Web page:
Thursday, August 18, 2011

By Bus to Chitwan

The sunny roads of Kathmandu were empty as the Citylink bus pulled out of town at seven in the morning. And as we started on our way to Chitwan National Park, I noticed that the roads were empty in the countryside too.

It wasn't until several hours into the journey that the Nepalese man sitting next to me explained that there was a public transportation strike today. Only the tourist buses and private cars were running.

That explained why so many Nepalese were on today's tourist bus.

We stopped for a rushed breakfast at a casual countryside rest stop an hour in, and I ended up drinking Nescafe across from a solo traveler who casually inquired as to my origin. Turned out she lived around the corner from my old Marvel office and taught at Hunter College.

The bus wobbled alone along the narrow, curvy road through the green foothills of Nepal. When we had a flat tire, no one seemed to mind. The bus staff whipped the old tire off and replaced it in a flurry of efficiency. The passengers loaded back onto the bus and were off again.

The man next to me was a journalist, but that's not all. He took an active social interest in his topics and most of his stories ended with "So I put out a call on Facebook for help for these people, and there was enough response to bring them a doctor/help them with their disease/provide them with family planning/help their children." He was currently working on a story about adoptions—something about orphanages monetizing their charges, earning money on them from foreign sources when perfectly functional Nepalese families could be adopting the orphans. Also, he said some children were taken away from families and put into orphanages to bring in lucrative sponsorships. Ack. I was horrified by his suggestion, but since he was just a random stranger, I had to consider his credibility. What he really a journalist? A good one? Charity is big business, and corruptible as such. But until his story was published, there'd be no way to judge, and I'd be long gone before then.

The bus pulled in at an empty lot close to Chitwan after lunch. A man on a motorbike was there to collect me for the 5-minute drive to Sapana Village Lodge.

The manager, Naran, showed me to my room.

Which was gorgeous. Lovely. I wished I were staying longer instead of going on to chaotic Varanasi.

I had lunch—wifi in the open-air restaurant!—quickly scrubbed some laundry in my sink (wringing it out in a towel and hanging it under the ceiling fan, which dries laundry quickly every time), and was then led off out of the lodge grounds, past men riding on elephants, and to the road to the community jetty.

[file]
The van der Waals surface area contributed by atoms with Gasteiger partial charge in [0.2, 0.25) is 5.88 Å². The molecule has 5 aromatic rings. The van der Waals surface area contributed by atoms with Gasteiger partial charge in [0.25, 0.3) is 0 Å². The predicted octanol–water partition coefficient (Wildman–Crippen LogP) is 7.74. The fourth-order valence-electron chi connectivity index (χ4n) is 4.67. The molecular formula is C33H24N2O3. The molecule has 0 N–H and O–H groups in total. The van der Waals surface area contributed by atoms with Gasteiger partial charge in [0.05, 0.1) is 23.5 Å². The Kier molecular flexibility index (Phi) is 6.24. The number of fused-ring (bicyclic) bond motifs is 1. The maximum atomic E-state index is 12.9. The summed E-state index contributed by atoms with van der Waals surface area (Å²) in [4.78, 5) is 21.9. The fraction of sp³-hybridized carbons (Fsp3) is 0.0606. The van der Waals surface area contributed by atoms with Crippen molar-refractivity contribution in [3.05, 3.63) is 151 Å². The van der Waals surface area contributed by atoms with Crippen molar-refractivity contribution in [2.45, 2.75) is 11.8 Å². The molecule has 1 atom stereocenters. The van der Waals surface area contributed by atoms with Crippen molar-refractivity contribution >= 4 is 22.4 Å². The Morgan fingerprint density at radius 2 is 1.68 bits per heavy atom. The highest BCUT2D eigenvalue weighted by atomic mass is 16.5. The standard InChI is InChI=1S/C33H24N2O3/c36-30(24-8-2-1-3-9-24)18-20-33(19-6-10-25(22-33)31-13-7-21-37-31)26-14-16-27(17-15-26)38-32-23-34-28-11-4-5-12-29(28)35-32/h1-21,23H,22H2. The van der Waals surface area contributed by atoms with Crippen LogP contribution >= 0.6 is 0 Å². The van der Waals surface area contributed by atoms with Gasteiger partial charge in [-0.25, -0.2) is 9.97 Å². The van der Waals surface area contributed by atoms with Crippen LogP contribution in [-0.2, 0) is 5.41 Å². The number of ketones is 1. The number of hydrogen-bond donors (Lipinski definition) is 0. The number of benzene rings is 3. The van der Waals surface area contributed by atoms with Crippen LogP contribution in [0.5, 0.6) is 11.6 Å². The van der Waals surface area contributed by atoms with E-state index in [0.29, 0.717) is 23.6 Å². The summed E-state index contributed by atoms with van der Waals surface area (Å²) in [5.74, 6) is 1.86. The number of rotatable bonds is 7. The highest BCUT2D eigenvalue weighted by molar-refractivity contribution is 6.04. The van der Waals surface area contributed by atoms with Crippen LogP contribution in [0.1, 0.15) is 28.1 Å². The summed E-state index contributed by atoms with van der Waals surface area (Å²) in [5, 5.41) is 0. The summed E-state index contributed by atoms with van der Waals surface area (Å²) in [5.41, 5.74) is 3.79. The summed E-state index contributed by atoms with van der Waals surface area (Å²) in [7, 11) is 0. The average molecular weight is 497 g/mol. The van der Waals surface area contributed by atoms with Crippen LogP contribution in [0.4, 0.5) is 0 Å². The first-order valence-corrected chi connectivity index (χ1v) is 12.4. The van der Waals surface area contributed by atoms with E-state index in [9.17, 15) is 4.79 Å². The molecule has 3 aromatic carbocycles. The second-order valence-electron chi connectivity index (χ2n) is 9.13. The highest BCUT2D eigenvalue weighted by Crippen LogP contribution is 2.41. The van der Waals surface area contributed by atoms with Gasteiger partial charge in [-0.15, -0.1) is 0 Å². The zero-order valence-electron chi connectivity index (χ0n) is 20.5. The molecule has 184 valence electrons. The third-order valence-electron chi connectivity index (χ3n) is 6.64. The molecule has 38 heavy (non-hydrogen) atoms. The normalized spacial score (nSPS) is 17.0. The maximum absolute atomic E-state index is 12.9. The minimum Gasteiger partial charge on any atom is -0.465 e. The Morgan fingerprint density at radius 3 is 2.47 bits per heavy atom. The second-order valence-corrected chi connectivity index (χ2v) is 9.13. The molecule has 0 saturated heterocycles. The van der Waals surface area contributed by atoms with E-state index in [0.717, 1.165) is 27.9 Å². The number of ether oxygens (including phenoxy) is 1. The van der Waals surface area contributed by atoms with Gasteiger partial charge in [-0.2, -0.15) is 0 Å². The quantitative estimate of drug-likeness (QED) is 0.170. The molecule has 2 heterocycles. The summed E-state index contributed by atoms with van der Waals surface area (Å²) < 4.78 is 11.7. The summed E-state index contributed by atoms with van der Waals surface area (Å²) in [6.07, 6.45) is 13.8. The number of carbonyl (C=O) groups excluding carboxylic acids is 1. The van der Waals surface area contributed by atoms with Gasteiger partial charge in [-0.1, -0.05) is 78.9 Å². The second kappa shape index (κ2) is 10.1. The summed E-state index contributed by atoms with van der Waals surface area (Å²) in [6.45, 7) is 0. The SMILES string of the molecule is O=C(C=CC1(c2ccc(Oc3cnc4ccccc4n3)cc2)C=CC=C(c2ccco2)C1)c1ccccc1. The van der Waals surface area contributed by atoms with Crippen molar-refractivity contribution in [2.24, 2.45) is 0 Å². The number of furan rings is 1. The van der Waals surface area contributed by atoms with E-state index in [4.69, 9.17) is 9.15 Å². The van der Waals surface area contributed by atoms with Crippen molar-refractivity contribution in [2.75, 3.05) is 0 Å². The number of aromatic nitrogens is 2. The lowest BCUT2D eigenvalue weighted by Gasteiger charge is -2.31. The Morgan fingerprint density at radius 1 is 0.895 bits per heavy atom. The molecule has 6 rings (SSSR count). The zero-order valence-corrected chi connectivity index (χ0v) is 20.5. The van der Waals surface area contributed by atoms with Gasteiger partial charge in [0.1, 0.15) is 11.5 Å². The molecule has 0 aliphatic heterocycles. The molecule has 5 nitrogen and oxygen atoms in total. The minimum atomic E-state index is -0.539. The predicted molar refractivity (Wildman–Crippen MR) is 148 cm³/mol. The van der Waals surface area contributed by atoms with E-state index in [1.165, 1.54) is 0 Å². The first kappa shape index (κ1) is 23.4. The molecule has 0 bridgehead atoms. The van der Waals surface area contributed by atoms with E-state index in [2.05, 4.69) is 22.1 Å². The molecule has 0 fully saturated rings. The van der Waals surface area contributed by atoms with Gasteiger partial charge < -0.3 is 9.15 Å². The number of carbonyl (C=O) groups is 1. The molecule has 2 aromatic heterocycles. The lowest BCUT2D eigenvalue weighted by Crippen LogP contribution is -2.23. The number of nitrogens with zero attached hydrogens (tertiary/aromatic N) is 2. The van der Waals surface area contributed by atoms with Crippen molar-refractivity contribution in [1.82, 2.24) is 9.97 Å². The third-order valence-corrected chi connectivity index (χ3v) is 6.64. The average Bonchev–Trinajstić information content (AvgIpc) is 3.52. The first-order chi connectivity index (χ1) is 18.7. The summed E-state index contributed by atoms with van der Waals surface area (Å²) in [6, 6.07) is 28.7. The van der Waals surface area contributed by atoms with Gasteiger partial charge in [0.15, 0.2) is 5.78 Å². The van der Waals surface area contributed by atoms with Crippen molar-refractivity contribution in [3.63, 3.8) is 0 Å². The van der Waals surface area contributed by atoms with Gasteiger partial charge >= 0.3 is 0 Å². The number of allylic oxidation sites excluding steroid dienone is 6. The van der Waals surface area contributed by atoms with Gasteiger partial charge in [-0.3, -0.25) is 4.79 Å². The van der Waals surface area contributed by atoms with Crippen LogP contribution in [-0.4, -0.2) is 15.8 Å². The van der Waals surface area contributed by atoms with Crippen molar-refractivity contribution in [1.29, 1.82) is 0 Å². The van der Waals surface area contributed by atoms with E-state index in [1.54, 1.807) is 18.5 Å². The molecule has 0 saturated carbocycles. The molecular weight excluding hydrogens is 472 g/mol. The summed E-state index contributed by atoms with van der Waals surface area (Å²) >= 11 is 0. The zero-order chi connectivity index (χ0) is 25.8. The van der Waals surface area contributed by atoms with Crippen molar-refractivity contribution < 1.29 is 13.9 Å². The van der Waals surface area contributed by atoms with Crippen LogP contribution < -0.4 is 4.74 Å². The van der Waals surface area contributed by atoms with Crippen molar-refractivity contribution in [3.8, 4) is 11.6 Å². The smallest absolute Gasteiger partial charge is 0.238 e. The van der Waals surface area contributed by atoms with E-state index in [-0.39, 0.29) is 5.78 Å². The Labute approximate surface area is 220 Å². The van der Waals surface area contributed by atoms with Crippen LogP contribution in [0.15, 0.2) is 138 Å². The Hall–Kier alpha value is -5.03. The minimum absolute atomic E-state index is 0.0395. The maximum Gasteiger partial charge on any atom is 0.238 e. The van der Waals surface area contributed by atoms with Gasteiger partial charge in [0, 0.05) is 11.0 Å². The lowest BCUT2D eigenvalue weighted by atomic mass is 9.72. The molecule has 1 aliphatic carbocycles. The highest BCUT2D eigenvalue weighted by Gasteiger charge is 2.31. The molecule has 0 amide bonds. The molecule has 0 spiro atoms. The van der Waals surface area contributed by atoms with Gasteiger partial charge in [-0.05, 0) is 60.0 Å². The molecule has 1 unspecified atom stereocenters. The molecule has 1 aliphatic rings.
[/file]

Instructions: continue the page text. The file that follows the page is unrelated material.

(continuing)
Some of the lodges in the area have their own excursions, their own canoes and guides, and their own elephants. Even Sapana has an elephant. But Sapana, along with some of the other local hotels, is involved in community tourism. They participate in the community canoe, guiding, and elephant safari programs, as well as others that I hadn't looked into.

My guide and I climbed into a dugout canoe for an evening wildlife-spotting expedition on the the Narayani River, which was racing quickly at this time of year. This is rainy season in Nepal, and Sareena had warned me that it would be wet and flooded in Chitwan.

It was—but that's okay. We weren't rained on while we were out in the canoe, but the ride went really quickly because of the speed of the water.

We zipped past crocodiles and birds, but no tigers or rhino. This didn't really surprise me. My guide has seen three tigers in a decade of guiding here. And I had been warned that the number of rhino had decreased. The ride itself was pleasant as we were carried through the national park by the current.

We pulled up next to a field full of grazing water buffalo, then squished over the field (this time I had remembered to wear my Tevas) to the government's elephant breeding center. Elephants are used in security here, to patrol the park to look for poachers, and raising one to work takes huge resources. Each elephant works with a single driver/trainer and assistant throughout its career. If the driver leaves, the assistant takes over and a new assistant is introduced. These two men are responsible for cleaning and feeding the elephant as well as training it.

Wild elephants come to visit the female elephants at night and that is how new baby elephants were introduced. The female elephants are chained, which is unsettling but of course, they're unlikely to hang around all night by themselves. I don't know anything about the ethics of elephant-handling.

I watched the elephants—one frisky baby was too young to eat grass, but that didn't stop him from mimicking his mother, messing up her food in the process. The trainer bellowed a bit and looked pissed, but the baby just ran away from him and found other food to mess up.

My guide led me back to the river, where we jumped in a dugout canoe ferry to cross over. The owner of the water buffalo, a woman from the local village, jumped in with us. Her water buffalo swam, as she yelled at them from the boat, trying to get them to stop playing in the water and go faster. Of course she wanted to get them home for the night, but also, any time spend in the water is risky for the younger water buffalo, as crocodiles would be quite happy to have a snack.

She casually threw a stick at her herd. It hit one of the buffalo squarely on the head, surprising it. The buffalo blinked and hurried through the river.

A truck was waiting for us on the other side to take us back to camp, with its yummy food and atmospheric, cool room.

But I couldn't get used to it. I was heading to India in the morning.

1 comment:

  1. Either the journalist or someone else succeeded in getting attention to his story.